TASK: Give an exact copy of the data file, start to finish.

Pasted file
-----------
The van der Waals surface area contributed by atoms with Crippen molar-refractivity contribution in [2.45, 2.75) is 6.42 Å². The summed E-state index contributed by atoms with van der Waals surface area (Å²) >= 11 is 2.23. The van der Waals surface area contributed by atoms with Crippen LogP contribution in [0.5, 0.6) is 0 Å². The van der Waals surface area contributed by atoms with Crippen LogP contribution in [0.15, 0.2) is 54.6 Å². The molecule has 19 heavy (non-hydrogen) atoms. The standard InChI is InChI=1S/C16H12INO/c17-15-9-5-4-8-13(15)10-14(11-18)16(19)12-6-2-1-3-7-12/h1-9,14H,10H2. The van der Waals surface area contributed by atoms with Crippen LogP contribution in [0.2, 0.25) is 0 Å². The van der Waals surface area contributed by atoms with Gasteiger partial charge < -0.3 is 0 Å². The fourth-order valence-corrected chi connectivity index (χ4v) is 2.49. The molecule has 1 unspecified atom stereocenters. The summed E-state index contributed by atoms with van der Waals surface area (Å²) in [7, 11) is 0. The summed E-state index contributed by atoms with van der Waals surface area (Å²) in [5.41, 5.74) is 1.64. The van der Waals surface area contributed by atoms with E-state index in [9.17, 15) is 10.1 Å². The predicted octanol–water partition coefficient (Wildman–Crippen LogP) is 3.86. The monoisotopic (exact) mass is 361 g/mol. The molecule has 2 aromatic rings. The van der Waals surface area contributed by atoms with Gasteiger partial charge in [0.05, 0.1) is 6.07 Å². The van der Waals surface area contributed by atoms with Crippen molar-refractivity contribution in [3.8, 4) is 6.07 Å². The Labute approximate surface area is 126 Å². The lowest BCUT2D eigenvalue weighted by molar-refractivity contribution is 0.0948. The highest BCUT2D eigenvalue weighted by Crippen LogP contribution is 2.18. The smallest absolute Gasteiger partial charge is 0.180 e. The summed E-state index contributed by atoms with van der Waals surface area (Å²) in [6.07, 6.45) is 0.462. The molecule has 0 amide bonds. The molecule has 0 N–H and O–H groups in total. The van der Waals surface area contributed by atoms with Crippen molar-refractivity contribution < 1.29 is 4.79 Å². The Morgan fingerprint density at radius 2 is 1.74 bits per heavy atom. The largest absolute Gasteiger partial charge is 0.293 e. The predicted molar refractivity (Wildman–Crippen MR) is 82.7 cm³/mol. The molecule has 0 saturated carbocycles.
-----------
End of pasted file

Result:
The van der Waals surface area contributed by atoms with Crippen molar-refractivity contribution in [2.45, 2.75) is 6.42 Å². The summed E-state index contributed by atoms with van der Waals surface area (Å²) >= 11 is 2.23. The van der Waals surface area contributed by atoms with Crippen LogP contribution in [0.5, 0.6) is 0 Å². The van der Waals surface area contributed by atoms with Crippen LogP contribution in [0.15, 0.2) is 54.6 Å². The molecule has 19 heavy (non-hydrogen) atoms. The standard InChI is InChI=1S/C16H12INO/c17-15-9-5-4-8-13(15)10-14(11-18)16(19)12-6-2-1-3-7-12/h1-9,14H,10H2. The van der Waals surface area contributed by atoms with Crippen LogP contribution in [0.2, 0.25) is 0 Å². The van der Waals surface area contributed by atoms with Gasteiger partial charge < -0.3 is 0 Å². The fourth-order valence-corrected chi connectivity index (χ4v) is 2.49. The molecule has 1 unspecified atom stereocenters. The summed E-state index contributed by atoms with van der Waals surface area (Å²) in [7, 11) is 0. The summed E-state index contributed by atoms with van der Waals surface area (Å²) in [5.41, 5.74) is 1.64. The van der Waals surface area contributed by atoms with E-state index in [9.17, 15) is 10.1 Å². The predicted octanol–water partition coefficient (Wildman–Crippen LogP) is 3.86. The monoisotopic (exact) mass is 361 g/mol. The molecule has 2 aromatic rings. The van der Waals surface area contributed by atoms with Gasteiger partial charge in [0.05, 0.1) is 6.07 Å². The van der Waals surface area contributed by atoms with Crippen molar-refractivity contribution in [3.8, 4) is 6.07 Å². The Labute approximate surface area is 126 Å². The lowest BCUT2D eigenvalue weighted by molar-refractivity contribution is 0.0948. The highest BCUT2D eigenvalue weighted by Crippen LogP contribution is 2.18. The smallest absolute Gasteiger partial charge is 0.180 e. The summed E-state index contributed by atoms with van der Waals surface area (Å²) in [6.07, 6.45) is 0.462. The molecule has 0 amide bonds. The molecule has 0 N–H and O–H groups in total. The van der Waals surface area contributed by atoms with Crippen molar-refractivity contribution < 1.29 is 4.79 Å². The Morgan fingerprint density at radius 2 is 1.74 bits per heavy atom. The largest absolute Gasteiger partial charge is 0.293 e. The predicted molar refractivity (Wildman–Crippen MR) is 82.7 cm³/mol. The molecule has 0 saturated carbocycles.